So far I've just read a few things I found online, but I've also downloaded an article from Science News and one from an academic journal called Agni, and I picked up a book from the library I'm looking forward to perusing. (Hopefully, I'll be content with these sources and not continue on a quest akin to walking a very large labyrinth!)

Labyrinths, mazes, and the number 7
I learned that labyrinths are different from mazes in their concept and design, in that mazes are intended to confuse and challenge you, with their many dead ends and wrong turns, while labyrinths are designed to guide you into a meditative state of mind, offering a clear path to the center and back out again.

“Walking the labyrinth is to experience that inner stillness, as the labyrinth’s intricate steps gently take the conscious mind out of the way, says the website Chakra Balancing, which has some interesting information about labyrinths and the seven chakras (energy centers in our bodies), claiming that the classical Cretan labyrinth of antiquity relates specifically to the chakras. 

Another site, Labyrinthina, also relates labyrinths to the number seven, beginning with the Hopi people of North America and their classical seven-path labyrinth representing Mother Earth.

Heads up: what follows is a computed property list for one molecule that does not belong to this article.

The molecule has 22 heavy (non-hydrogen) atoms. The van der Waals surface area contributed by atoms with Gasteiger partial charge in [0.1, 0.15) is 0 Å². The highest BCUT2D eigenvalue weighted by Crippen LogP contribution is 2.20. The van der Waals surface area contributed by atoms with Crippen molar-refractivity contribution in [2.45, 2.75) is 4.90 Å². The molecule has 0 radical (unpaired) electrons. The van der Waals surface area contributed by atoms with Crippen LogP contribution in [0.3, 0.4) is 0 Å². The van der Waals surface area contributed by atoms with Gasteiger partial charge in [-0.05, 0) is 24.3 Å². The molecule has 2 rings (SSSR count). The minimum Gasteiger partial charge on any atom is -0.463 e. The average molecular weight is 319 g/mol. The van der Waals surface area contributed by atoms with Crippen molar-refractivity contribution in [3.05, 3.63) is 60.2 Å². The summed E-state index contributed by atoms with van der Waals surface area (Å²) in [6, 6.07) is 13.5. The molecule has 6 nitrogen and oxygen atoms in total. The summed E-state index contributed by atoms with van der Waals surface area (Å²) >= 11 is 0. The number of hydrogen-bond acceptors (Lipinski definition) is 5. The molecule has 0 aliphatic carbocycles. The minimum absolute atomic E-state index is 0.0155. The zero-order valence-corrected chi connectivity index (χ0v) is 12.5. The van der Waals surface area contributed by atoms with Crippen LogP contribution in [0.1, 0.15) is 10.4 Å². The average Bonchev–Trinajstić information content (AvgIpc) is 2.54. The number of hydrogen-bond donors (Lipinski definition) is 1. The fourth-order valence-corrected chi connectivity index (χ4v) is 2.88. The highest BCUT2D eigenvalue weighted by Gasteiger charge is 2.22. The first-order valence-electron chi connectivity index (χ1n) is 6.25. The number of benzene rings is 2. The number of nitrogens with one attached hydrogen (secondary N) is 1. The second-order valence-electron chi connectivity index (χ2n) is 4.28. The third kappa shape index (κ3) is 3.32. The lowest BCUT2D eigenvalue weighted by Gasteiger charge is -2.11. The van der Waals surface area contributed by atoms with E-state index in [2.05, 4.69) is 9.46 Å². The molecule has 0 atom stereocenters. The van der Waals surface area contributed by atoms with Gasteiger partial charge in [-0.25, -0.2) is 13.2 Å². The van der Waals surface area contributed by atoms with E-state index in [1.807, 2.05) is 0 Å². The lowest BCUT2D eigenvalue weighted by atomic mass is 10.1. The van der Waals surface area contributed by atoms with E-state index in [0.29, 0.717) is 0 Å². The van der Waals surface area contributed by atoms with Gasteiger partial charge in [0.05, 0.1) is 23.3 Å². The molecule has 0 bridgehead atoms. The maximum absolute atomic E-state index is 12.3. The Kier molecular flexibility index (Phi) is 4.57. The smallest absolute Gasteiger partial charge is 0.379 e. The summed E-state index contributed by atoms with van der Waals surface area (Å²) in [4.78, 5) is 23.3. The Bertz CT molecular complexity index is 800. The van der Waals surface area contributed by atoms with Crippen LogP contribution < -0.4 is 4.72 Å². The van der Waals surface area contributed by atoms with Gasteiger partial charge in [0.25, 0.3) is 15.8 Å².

So I began to play around with modifying my simple spiral to make it relate to this mystical number seven.

I read about how to use a labyrinth to get into a meditative or prayerful state of mind, as described in the New-agey website of the United Christ Church Ministries rather eloquently, and in terms more familiar to traditional Christians by the Upper Room. And it soon occurred to me that a continuous spiral doesn't really fulfill that function; it's just a little too simple.

But how do I address the need to make a path that doubles back while wending toward the center, and still meet my need to keep it simple enough to be traceable with glue?

So I resumed my doodling, and feel that this one may be it, although I still need to trace it in glue to see if it's too fussy.

It can also relate to the number seven if the starting point is considered to be one, and each major bend along the way is the next in the sequence, with the center being seven. It's not seven paths, but seven turning points, which seems symbolically appropriate to me.

You may notice in the above photo that my preliminary sketch wends to the right and the second one goes left. I switched it because I also read that one is supposed to trace the path with their non-dominant hand, and I'm right-handed, so going to the left first is more natural for me. It also seems intuitively that it should probably proceed clockwise. 

But I'm still learning about it, so I may change that. Or perhaps I will make it an option, to have it proceed clockwise or counterclockwise. 

However, I won't try to become an expert on labyrinths before getting on with my project!

BTW, here's a sneak peek at a prototype of the new cover, with a small watercolor painting I did of a path in a birch woods as the background (and the X to be replaced with a number, of course).